Studios trim superstars' lucrative deals

This season, with each successful launch of a summer tentpole, whether it be “Iron Man” or “Kung Fu Panda,” comes a sigh of relief among the studios.

But it’s a mixed blessing for Hollywood’s top talent and the agents who represent them. Many of the hits this summer — and of recent years — have been driven not by stars but by superheroes, comic books and other concepts.

The diminished status for stars appears to be accelerating a trend that has been going on for some time: Stars with enough cachet to demand gross receipts on a movie are securing much less lucrative deals than in the past.

In deal-making parlance, it’s a shift to “cash break deals,” from the once-common practice of giving top talent as much as 20% of the first-dollar gross.

In other words, star actors — as well as big-name writers and directors — are being forced to wait until a movie recoups its costs, rather than enjoy a portion of the first dollar that a project takes in.

These types of deals have long been common in the specialty business, but now are being applied to pictures with much higher budgets.

“We are in a cycle where it is good to be the buyer, and unless you’ve got Will Smith or a handful of other stars in the project, every negotiation has become difficult,” says a top agent.

“The world has become all about now. The result of your last movie determines all of your leverage. Past quotes are only being used by studios as a mark to cut from.

“There are only five or six studios now, and even the biggest stars are facing the fact that if they really like a script, they’d better be flexible or they might not see a good one for months.”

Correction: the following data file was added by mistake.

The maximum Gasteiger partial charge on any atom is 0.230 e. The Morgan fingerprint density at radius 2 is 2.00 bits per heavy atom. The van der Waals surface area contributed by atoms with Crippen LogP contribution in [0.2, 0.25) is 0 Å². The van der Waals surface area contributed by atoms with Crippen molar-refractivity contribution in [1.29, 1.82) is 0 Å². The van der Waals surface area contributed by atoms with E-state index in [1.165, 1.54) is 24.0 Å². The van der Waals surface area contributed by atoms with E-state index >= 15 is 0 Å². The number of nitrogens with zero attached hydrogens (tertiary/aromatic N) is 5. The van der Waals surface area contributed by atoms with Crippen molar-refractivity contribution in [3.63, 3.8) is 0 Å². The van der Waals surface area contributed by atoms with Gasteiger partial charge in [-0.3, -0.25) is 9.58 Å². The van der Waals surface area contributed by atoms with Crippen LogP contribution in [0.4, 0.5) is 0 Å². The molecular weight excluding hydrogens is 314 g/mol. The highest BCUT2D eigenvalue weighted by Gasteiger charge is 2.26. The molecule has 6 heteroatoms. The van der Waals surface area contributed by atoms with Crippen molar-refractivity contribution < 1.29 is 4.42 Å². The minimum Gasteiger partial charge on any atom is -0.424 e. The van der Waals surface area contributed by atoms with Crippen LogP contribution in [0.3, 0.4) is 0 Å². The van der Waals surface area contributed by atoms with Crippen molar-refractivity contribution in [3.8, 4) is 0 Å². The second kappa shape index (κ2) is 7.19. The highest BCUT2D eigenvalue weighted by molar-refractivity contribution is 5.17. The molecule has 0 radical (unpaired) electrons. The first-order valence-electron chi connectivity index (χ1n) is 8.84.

One recent example is the Warner Bros. comedy “Yes Man,” which stars Jim Carrey and opens Dec. 19. It was made possible only after Carrey waived his $25 million fee, and agreed to a gross payday to be collected when the film recoups its costs. After that, he would receive 33% of all revenue, and a one-third split of 100% of DVD revenue.

Had Carrey not agreed to the deal, the $50 million film may have hovered around $80 million.

With homevideo revenue flat, rising gas prices and a shaky economy, studios are under increasing pressure from corporate parents to trim costs — and they find themselves able to do so with production scarce because of the one-two punch of a writers strike and a de-facto actors strike.

They have leverage to make deals that lessen their risk and get their money back faster in a project’s revenue stream.

With production and marketing costs climbing, talent compensation is one of the few variables. It’s not just top talent. Third- and fourth- leads who once made $1 million for a project have had to settle for $100,000.

Rest assured, no one will be facing foreclosure, at least if they managed their money wisely. Star actors and directors are still getting hefty upfront payments. It’s just the backend where they will have to wait to reap coin.

M. Night Shyamalan, for example, got an eight-figure upfront salary for “The Happening,” released on June 13. He also has a 25% ownership stake in the film, but won’t reap dividends until co-financiers Fox and UTV recoup their $60 million budget, along with P&A and interest. At that point, Shyamalan will get 50% of the film’s revenue stream.